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Lamb chops scottadito with lemon-oregano potatoes

Diana Henry / 06 June 2016

If you have good ingredients, food really doesn’t have to be more complicated than this simple Italian recipe for cutlets with lemon and oregano potatoes.

Lamb scottadito with lemon-oregano
Lamb scottadito with lemon-oregano. Photograph by Laura Edwards, styling by Joss Herd.

Cooking time

35-40 minutes




For the lamb

  • 6 (or more, depending on appetite) best end lamb cutlets, well scraped (get your butcher to do it – the bones should be nice and clean)
  • 1 1/2 tbsp olive oil
  • Juice of 1/2 lemon, plus lemon wedges to serve
  • 1⁄2 tbsp chopped oregano leaves
  • ½-1 tsp chilli flakes (you can use less, but this is generally pretty spicy)

For the potatoes

  • 250g small waxy potatoes
  • 1 small onion
  • Half-head of garlic, cloves separated but not peeled
  • 1 lemon, not too small
  • 4 sprigs oregano


We all make a big deal about spring lamb but it makes for much better eating right through the summer. There are so many ways of cooking lamb but simply grilled with a few herbs has to be one of the most delicious summer lunches.

When it comes to lamb chops there are neat little cutlets (as used in this recipe, from the rack), loin chops, which are meatier, and chump chops, which are really generous and come from the point where the leg meets the loin. Cutlets are a treat – they’re not cheap – but you do get easy eating and perfect little rounds of flesh.

Lamb chops are a quick option for supper – the meat should be pink so, unlike with pork, you don’t have to worry about cooking it all the way through. Some of the best lamb chop meals are incredibly simple too.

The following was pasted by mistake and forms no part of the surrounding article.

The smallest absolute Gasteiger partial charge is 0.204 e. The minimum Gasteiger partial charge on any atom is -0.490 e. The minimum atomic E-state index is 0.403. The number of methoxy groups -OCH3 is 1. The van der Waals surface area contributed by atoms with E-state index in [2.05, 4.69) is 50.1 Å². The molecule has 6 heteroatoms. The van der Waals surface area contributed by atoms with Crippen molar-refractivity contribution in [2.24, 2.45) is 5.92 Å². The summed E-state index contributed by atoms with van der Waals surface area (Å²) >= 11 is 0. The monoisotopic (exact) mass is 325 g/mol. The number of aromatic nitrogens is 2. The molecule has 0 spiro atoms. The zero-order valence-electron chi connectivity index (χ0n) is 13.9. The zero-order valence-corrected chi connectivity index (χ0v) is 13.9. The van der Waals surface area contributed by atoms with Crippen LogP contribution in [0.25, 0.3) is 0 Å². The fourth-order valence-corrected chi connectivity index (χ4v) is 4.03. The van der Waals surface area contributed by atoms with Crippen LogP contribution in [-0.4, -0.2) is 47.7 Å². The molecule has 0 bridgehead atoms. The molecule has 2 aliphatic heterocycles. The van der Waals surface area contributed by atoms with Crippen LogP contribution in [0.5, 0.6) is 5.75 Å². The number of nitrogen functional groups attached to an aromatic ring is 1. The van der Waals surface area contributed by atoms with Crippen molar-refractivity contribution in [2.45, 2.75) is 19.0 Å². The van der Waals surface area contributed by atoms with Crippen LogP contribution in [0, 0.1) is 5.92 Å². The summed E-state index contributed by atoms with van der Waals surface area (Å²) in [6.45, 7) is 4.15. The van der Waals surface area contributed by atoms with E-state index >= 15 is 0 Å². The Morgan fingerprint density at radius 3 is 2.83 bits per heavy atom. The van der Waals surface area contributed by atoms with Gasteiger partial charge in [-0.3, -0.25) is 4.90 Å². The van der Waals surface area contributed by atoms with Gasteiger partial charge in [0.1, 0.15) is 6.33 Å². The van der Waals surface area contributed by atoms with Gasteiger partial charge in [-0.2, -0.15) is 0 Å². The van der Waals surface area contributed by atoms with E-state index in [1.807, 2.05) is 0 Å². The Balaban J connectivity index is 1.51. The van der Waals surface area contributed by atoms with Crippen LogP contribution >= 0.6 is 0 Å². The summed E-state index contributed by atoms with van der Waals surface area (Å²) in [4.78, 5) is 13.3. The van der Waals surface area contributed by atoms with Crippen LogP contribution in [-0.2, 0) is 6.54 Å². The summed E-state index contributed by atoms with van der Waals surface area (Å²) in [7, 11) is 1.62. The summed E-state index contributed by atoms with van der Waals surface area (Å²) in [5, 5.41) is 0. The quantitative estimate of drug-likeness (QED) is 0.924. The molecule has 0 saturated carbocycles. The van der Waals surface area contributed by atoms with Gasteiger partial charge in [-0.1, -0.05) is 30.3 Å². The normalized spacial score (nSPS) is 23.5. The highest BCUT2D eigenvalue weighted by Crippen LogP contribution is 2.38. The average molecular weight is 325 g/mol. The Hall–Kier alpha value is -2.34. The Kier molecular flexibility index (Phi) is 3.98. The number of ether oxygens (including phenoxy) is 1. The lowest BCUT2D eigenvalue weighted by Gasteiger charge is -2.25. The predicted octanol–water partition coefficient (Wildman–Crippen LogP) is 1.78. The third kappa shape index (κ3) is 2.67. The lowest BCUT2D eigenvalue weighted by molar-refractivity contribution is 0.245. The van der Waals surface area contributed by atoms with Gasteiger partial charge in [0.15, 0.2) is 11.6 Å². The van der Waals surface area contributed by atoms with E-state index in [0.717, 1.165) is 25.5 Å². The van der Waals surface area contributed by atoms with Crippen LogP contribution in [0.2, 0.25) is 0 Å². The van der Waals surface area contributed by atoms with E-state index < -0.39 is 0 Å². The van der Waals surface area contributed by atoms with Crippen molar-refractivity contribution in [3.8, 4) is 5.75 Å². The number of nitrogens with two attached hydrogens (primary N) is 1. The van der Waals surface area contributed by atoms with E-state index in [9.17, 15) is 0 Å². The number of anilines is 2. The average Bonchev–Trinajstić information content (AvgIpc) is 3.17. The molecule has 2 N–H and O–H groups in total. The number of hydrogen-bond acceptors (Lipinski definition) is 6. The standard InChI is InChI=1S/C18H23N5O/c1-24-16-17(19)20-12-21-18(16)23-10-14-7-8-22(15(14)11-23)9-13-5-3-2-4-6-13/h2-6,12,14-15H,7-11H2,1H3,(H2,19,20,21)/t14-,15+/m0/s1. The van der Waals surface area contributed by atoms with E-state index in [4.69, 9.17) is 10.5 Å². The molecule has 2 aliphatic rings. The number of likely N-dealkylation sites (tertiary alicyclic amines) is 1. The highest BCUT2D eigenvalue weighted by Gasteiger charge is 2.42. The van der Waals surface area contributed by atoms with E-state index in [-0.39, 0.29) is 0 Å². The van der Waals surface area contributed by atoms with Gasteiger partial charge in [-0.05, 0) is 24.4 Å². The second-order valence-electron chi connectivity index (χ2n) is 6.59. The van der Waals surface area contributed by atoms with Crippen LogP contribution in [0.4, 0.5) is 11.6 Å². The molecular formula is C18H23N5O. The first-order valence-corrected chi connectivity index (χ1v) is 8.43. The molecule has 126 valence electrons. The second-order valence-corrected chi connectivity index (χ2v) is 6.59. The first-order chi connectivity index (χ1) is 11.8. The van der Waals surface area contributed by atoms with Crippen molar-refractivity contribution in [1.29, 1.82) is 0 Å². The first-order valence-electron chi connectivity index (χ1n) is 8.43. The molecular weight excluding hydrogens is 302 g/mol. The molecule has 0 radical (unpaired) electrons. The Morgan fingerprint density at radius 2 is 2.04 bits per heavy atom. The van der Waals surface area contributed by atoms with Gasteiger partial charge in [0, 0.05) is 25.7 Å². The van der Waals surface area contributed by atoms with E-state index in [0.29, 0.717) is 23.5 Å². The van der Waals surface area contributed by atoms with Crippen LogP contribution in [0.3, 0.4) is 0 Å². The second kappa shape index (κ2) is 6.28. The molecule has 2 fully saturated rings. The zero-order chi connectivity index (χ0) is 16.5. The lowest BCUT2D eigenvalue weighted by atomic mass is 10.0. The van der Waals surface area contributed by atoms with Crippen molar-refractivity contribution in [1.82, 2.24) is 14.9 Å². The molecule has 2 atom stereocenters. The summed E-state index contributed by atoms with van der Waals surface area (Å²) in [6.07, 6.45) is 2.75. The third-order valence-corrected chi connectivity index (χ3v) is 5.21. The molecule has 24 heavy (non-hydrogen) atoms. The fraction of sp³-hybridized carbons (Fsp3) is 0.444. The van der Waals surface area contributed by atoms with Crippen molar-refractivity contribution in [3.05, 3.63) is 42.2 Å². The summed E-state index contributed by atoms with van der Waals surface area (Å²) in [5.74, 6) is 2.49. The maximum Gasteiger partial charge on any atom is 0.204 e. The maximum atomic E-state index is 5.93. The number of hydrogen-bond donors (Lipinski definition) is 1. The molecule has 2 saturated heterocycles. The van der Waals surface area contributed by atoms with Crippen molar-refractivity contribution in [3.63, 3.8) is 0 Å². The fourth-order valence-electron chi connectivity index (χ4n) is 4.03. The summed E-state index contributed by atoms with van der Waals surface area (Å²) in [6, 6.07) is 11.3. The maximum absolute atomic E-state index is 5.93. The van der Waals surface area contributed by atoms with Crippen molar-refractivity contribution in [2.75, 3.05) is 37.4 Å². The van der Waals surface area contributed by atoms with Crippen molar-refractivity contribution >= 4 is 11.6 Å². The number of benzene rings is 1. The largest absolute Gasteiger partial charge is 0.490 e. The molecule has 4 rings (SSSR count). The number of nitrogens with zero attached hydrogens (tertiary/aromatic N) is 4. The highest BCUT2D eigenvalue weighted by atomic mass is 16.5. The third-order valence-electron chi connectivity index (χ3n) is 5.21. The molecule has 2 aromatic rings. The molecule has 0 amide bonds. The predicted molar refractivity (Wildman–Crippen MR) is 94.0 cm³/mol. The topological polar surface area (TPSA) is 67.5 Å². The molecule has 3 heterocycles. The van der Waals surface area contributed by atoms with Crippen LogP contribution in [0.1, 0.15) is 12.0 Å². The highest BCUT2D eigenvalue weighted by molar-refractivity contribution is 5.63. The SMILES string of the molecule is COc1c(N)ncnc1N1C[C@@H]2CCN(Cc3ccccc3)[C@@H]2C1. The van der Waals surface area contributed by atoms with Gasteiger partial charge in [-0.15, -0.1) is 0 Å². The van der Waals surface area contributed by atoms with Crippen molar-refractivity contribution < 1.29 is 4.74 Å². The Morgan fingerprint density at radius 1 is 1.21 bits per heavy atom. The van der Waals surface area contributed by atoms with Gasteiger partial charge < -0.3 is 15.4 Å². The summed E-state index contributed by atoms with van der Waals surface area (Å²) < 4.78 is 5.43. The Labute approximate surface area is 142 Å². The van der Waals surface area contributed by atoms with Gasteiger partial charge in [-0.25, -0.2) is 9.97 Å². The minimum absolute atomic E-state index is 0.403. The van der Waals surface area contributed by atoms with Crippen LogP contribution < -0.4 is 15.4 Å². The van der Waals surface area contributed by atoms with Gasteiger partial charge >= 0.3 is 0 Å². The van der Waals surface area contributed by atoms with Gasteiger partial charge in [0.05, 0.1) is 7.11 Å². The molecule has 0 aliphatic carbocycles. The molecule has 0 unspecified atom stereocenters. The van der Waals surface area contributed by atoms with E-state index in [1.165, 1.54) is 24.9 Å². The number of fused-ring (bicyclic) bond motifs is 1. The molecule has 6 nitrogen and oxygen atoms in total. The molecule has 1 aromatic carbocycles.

I still remember the first time I had lamb scottadito (‘burn your fingers’ lamb) in a restaurant in Italy. There was a tomato and basil salad first, then a big platter of tiny griddled lamb cutlets arrived. We ate them with our hands. I still think about this meal, 25 years later, which says something. 

Quick they may be, but lamb chops should never be a dull fall back option. Do something just a little interesting with them and cook them with care.

To make, put the cutlets into a large, shallow bowl. Add the olive oil, lemon juice, oregano and chilli flakes. Turn everything over with your hands, cover, put in the fridge and leave to marinate for a couple of hours. Turn the meat over every so often if you can.

Halve the potatoes lengthways or, if they are big, cut into quarters. Cut the onions into wedges about 3cm (1in) thick at the thickest part. 

Put the potato, onion and garlic into a shallow ovenproof pan or roasting tin. Cut ½ of the lemon into wedges and toss it in with the potatoes, then squeeze the juice of the other half over everything. 

Add the oregano and some seasoning and pour on the olive oil. Turn everything over with your hands to make sure it’s coated with oil and lemon.

Place the tin in an oven preheated to 200°C (400°F/gas mark 6) and roast for 35-40 minutes. The potatoes should be completely tender and lovely and golden in colour.

Heat a griddle pan over a high heat (or use a frying pan if you don’t have a griddle pan). Lift the lamb out of its marinade, shaking off the excess liquid (there shouldn’t be much). Season the meat well.

When the pan is really hot, cook the chops on each side until well-coloured. They should still be pink in the middle so about 1 1⁄2 minutes on each side is enough. 

Press the meaty part of the chops down on the griddle with the back of a wooden spoon as you are cooking. Insert a sharp knife into one of them to see what how well the meat is done (but make sure you serve the chop the other way up so people can’t see the slit).

Serve immediately with the potatoes. Lightly dressed green leaves or green beans are good on the side.

Visit our lamb section for more delicious lamb recipe ideas


The opinions expressed are those of the author and are not held by Saga unless specifically stated. The material is for general information only and does not constitute investment, tax, legal, medical or other form of advice. You should not rely on this information to make (or refrain from making) any decisions. Always obtain independent, professional advice for your own particular situation.